It's fashionable to hate Michael Bay films...
This one really has a lot of promise though. The idea of an allegedly post-apocalyptic Brave New World scenario where the people don't realise that actually they only exist as clones to be sources of spare organs for rich members of "normal" society is a very clever one. But the big twist is spoiled. There isn't a "Soylent Green" moment - the viewer gets to see the adults being taught to read and being grown in pods as adults before the protagonist works it out. In addition, the idea of a horribly contaminated world with one island untouched by pollution just doesn't work, and people "educated to the level of a 15 year old" (as the clones are claimed to be) should be able to realise that fairly easily.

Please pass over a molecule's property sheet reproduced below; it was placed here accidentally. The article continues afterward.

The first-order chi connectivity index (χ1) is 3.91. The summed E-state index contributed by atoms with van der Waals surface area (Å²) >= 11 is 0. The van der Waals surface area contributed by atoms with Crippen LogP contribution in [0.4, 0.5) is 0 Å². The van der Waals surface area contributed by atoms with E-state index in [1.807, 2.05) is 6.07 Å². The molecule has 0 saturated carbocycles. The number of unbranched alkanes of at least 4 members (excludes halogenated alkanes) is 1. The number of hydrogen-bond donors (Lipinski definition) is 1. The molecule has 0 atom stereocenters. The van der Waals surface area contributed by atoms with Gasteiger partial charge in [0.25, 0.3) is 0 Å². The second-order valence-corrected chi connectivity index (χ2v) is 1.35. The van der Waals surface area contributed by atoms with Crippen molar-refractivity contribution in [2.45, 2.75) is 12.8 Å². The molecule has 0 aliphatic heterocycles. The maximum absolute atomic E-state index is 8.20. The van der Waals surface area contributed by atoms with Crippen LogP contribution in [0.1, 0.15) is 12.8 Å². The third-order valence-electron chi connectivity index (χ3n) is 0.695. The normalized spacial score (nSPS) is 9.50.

Further suspense is also ruined by product placement. The examples of product placement don't get destroyed or burst into flames. The cars, etc which are conspicuous by their lack of brand do. And when one of the twists revolves around a character turning good, it seems a shame to have an actor who only ever plays strong good guys (Djimon Honsou) in the role.
Oh yes, and why do all the internal walls rely on holographic projection to look nice? Wouldn't it be much easier to do it properly?
Nice idea, decent acting (even though Ewan MacGregor's accent wanders a little), the micro direction stuff is fine but someone really needed to think more about how the film keeps going from the viewer's perspective.